RICK CHANCELLOR COLLECTION
No. 10650. Boeing 89 (NX7134 c/n 1040)
Photographed at Anacostia NAS, Washington, D.C., June 1929, USA, source unknown

Boeing 89

05/31/2011. Even as the modified XF3B-1 was being tested, Boeing saw opportunities for improvement; design of an entirely new model was laid down and the building of two company-financed prototypes was authorized which, in effect, sired the entire P-12/F4B range.

The two differed only in minor details of equipment but were given distinct Boeing designations, Model 83 and Model 89. External differences between them were the use of spreader-bar undercarriage with diagonal strut bracing to the middle of the bar and arrester hook on the Model 83, whereas the Model 89 had split-axle tripod-type wheel gear and a 500 lb (227 kg) bomb-rack between the undercarriage legs.

The chief merit of the new design was the fact that there was nothing radical about it. Every feature had been developed and proven on previous models including even the unique bolted aluminum fuselage frame which was made up of square-section aluminum tubing. The customary practice of installing a larger engine in a new model to increase the performance was not necessary as the performance advance of the new design was achieved mainly through aerodynamic refinement and decreased structural weight.

Registered NX7133 (c/n 1039) the Model 83 was first flown at Seattle on June 25, 1928 and after preliminary evaluation at the Sand Point Naval Air Station, Seattle, it was delivered three days later to San Diego for detailed evaluation by the Navy at various naval bases on the West Coast. The Model 89 was completed the following month and transported by rail to the Navy Test Center at Anacostia, Washington, D.C., on July 24th. Registered NX7134 (c/n 1040) it was flown for the first time on August 7, 1928, and subsequently tested at Anacostia, and Hampton Roads, Virginia.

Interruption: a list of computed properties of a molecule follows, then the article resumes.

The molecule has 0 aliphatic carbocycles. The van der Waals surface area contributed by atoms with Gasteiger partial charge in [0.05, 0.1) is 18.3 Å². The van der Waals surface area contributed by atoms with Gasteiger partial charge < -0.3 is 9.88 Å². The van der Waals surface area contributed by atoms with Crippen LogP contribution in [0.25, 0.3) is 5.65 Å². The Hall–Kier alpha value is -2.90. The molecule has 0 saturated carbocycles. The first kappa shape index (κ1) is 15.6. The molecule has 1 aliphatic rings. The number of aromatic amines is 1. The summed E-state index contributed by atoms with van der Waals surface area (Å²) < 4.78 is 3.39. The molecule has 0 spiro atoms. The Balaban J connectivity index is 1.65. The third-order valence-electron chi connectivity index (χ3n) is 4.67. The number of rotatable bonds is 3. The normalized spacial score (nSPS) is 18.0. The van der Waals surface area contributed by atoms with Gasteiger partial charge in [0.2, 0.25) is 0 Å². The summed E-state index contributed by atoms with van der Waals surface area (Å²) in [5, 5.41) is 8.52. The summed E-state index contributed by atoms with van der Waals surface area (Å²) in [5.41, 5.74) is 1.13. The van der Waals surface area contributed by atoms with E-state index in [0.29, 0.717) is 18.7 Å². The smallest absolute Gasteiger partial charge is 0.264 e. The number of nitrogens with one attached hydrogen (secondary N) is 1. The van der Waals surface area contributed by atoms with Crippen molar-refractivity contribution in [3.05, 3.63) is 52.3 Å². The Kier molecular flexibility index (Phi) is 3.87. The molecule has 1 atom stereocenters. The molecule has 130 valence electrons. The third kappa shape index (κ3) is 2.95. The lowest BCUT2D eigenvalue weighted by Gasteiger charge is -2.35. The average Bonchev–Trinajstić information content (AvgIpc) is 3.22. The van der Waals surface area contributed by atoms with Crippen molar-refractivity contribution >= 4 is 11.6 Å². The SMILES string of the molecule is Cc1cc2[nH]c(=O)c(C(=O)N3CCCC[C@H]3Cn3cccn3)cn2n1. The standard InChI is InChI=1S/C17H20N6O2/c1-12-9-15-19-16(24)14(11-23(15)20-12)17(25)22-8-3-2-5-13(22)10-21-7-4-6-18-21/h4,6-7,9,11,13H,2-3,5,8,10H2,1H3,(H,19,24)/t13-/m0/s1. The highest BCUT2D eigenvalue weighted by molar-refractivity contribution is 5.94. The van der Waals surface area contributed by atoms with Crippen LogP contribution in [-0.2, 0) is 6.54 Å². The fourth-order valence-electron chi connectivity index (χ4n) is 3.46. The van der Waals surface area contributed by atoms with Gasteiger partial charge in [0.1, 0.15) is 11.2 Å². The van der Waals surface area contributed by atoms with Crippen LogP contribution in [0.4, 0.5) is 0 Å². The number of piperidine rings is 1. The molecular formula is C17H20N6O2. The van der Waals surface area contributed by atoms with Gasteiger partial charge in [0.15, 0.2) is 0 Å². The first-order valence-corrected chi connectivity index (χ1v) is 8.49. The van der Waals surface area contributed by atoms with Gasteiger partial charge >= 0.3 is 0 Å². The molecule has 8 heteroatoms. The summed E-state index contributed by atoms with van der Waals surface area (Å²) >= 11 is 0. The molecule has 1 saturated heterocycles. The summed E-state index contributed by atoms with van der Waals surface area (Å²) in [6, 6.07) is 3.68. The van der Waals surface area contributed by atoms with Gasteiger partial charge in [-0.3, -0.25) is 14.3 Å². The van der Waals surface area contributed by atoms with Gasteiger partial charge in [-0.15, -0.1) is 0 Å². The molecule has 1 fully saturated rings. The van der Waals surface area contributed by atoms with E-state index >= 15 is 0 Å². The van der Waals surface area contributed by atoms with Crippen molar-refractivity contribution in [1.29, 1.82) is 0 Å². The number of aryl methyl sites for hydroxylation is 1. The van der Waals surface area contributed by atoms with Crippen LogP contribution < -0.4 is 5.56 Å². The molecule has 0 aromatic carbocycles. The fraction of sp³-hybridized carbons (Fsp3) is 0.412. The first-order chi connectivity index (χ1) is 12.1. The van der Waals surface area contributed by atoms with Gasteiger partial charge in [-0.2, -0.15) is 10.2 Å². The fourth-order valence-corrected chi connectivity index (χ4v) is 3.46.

Since both aircraft were Boeing-owned, neither bore military markings nor, strangely, did they carry the civil registrations allocated to them. Although not Navy property, they were referred to as XF4B-1s administratively and, while at San Diego, the Model 83 carried the markings "U.S. Navy" on the aft fuselage. Both aircraft were originally powered by "long-nosed" R-1340B engines which were supposed to improve the aerodynamic shape of the nose. They were however replaced by the standard C (or dash-7) engines with no more than marginal effect on the performance.

An order for 27 Model 99 F4B-1 fighter-bombers (A-8130 to A-8156) resulted from the Navy-testing of the two prototypes, later contracts brought the total of produced F4Bs to 187. While at Anacostia, the Model 89 was loaned to and tested by Army pilots at Bolling Field (the Army installation across the field from the Navy facility), resulting in an order for ten similar Model 102 under the Army designation P-12, which production eventually totaled 366.

As a safety device, two flotation bags, inflated by bottled carbon dioxide, were carried in the upper wing just outboard of the centre-section struts. To allow their deployment from the under surface of the wing (pictured here 25 seconds after release), the landing wires were lowered from their usual terminal points at the upper ends of the center-section struts and attached to the upper longerons. This arrangement had been introduced on the F2B-1.

Both private venture prototypes were returned to Boeing and were refurbished to Model 99 F4B-1, the Model 83 on June 17, 1929, followed later by the Model 89. They were purchased by the Navy as additional items, serialed
A-8129 and A-8128 respectively.



Created May 31, 2011